ASTRO to Medicare, Insurers: Pay for These Proton Treatments

Nick Mulcahy

June 04, 2014

Proton-beam therapy (PBT) should be reimbursed by Medicare and private insurers for a variety of cancers, according to a new policy from the American Society for Radiation Oncology (ASTRO).

The policy is issued at a time when PBT continues to be very controversial in the United States because of its high cost and the relative lack of evidence supporting its superiority over other forms of radiotherapy.

The policy appears to be an attempt to both secure coverage for PBT and provide a rationale for that coverage.

Specifically, ASTRO now recommends that payers provide coverage for 2 types of cancer patient groups.

Coverage group 1 consists of patients with diagnoses for which PBT has "been proven to be effective," such as pediatric cancers, particularly those in the brain, and certain adult cancers, such as ocular melanoma, according to an ASTRO press statement.

Coverage group 2 consists of cancer patients enrolled in clinical trials or multi-institutional registries that are studying PBT to collect data for the development of scientific evidence. This would include patients enrolled in clinical trials of PBT for the treatment of prostate cancer.

The recommendation about prostate cancer is not new.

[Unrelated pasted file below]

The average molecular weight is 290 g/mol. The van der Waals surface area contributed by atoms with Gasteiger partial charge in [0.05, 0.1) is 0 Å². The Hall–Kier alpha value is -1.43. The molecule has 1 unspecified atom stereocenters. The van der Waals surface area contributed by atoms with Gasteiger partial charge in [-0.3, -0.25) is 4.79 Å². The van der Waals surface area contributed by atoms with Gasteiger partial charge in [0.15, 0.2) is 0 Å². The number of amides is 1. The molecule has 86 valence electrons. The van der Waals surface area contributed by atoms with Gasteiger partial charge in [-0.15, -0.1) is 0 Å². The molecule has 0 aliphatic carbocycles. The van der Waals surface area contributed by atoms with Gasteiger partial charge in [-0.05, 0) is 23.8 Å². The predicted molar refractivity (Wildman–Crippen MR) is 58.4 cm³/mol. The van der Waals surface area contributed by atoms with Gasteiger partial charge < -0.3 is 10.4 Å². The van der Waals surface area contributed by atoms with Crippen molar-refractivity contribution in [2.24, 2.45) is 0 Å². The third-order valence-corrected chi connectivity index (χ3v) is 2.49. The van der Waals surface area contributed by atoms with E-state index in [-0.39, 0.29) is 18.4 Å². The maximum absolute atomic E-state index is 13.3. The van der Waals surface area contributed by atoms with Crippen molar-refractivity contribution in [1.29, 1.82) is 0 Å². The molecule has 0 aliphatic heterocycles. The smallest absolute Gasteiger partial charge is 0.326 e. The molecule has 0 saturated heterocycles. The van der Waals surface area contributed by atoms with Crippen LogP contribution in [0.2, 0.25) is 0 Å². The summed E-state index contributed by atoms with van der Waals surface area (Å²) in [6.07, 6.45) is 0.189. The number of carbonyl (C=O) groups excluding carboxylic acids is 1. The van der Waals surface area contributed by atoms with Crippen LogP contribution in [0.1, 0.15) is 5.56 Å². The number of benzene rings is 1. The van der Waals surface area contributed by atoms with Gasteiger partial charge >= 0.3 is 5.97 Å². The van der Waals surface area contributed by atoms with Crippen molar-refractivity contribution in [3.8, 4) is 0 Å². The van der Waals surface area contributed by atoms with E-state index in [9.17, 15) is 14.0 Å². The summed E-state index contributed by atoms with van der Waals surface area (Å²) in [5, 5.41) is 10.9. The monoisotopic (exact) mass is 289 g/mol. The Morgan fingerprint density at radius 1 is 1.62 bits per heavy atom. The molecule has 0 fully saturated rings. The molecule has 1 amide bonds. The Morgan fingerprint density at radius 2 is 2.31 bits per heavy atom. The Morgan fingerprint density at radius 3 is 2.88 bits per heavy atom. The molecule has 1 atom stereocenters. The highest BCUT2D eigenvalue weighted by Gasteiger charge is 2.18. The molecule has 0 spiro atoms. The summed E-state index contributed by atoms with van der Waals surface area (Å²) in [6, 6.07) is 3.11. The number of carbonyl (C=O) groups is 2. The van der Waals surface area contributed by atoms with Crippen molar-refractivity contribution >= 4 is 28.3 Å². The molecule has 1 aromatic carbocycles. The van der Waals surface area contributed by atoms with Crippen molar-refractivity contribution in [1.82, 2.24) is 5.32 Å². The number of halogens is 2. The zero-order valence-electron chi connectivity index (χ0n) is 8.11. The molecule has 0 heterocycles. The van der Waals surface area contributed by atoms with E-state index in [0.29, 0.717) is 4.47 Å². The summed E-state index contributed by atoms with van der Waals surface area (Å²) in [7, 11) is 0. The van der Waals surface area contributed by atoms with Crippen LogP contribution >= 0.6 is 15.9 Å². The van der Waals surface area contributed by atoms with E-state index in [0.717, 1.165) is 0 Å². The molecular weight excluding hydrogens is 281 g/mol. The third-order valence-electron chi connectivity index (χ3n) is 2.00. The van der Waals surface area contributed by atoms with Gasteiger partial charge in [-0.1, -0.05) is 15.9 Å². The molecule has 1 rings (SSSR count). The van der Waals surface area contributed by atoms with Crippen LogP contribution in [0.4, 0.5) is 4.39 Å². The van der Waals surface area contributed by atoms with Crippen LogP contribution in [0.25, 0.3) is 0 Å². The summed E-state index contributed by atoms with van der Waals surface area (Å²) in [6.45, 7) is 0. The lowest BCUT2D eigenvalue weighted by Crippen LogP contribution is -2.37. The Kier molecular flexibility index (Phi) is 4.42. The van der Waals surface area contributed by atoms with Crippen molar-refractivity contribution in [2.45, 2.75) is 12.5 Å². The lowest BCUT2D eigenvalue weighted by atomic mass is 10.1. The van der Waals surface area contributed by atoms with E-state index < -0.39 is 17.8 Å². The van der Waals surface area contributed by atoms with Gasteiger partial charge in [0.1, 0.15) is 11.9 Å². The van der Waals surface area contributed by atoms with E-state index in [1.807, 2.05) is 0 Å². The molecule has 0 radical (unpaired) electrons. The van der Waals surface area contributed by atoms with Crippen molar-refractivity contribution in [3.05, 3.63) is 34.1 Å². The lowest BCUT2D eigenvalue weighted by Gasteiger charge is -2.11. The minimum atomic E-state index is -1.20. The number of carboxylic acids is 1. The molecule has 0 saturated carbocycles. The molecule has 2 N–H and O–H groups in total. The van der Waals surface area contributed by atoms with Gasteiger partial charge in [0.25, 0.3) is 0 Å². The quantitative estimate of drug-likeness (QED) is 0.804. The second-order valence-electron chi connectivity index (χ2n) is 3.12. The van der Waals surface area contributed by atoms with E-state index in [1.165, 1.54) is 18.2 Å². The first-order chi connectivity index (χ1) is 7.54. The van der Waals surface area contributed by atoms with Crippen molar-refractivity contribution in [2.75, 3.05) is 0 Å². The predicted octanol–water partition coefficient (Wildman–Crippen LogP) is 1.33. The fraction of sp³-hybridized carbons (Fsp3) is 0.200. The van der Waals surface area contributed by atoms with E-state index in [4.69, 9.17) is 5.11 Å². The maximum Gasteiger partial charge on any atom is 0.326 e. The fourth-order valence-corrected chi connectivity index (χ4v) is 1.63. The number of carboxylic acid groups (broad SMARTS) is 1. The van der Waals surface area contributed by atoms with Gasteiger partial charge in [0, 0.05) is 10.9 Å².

The organization previously released a similar statement on the use of PBT for prostate cancer. In addition, in 2013, as part of the Choosing Wisely campaign, ASTRO issued list of 5 radiation oncology practices that should stop, which included a call to end the use of PBT for the treatment of prostate cancer — unless the therapy is in the context of a clinical trial.

The use of PBT in prostate cancer has been especially controversial and has resulted in some insurers issuing policies of their own, refusing to pay for PBT.

The specific cancers in group 1 have been chosen on the basis of published clinical data and "medical necessity requirements," according to the ASTRO policy.

Medical necessity refers to, among other circumstances, instances in which PBT is "considered reasonable" because "sparing the surrounding normal tissue cannot be adequately achieved with photon-based radiotherapy."

Group 1 Cancers Recommended for Coverage
Ocular tumors, including intraocular melanomas
Base of the skull tumors, including chordoma and chondrosarcomas
Tumors of the spine
Hepatocellular cancers
Pediatric solid tumors
Tumors associated with genetic syndromes, such as neurofibromatosis type 1 cancers and retinoblastomas

 

Group 2 potentially consists of a much larger group of patients.

Group 2 Cancers Recommended for Coverage
Head and neck malignancies
Thoracic malignancies
Abdominal malignancies
Pelvic malignancies, including genitourinary, gynecologic, and gastrointestinal cancers

 

"Proton beam therapy is demonstrating promise in our continuing efforts to improve survival and cure rates for cancer patients while reducing side effects," said Colleen A.F. Lawton, MD, FASTRO, chair of the board of directors for ASTRO, in the press statement. "As the leading experts in radiation oncology, it is important for ASTRO to provide balanced, evidence-based guidance to payers that ensures access to PBT for cancer patients while being judicious stewards of our nation's and our patients' financial resources."

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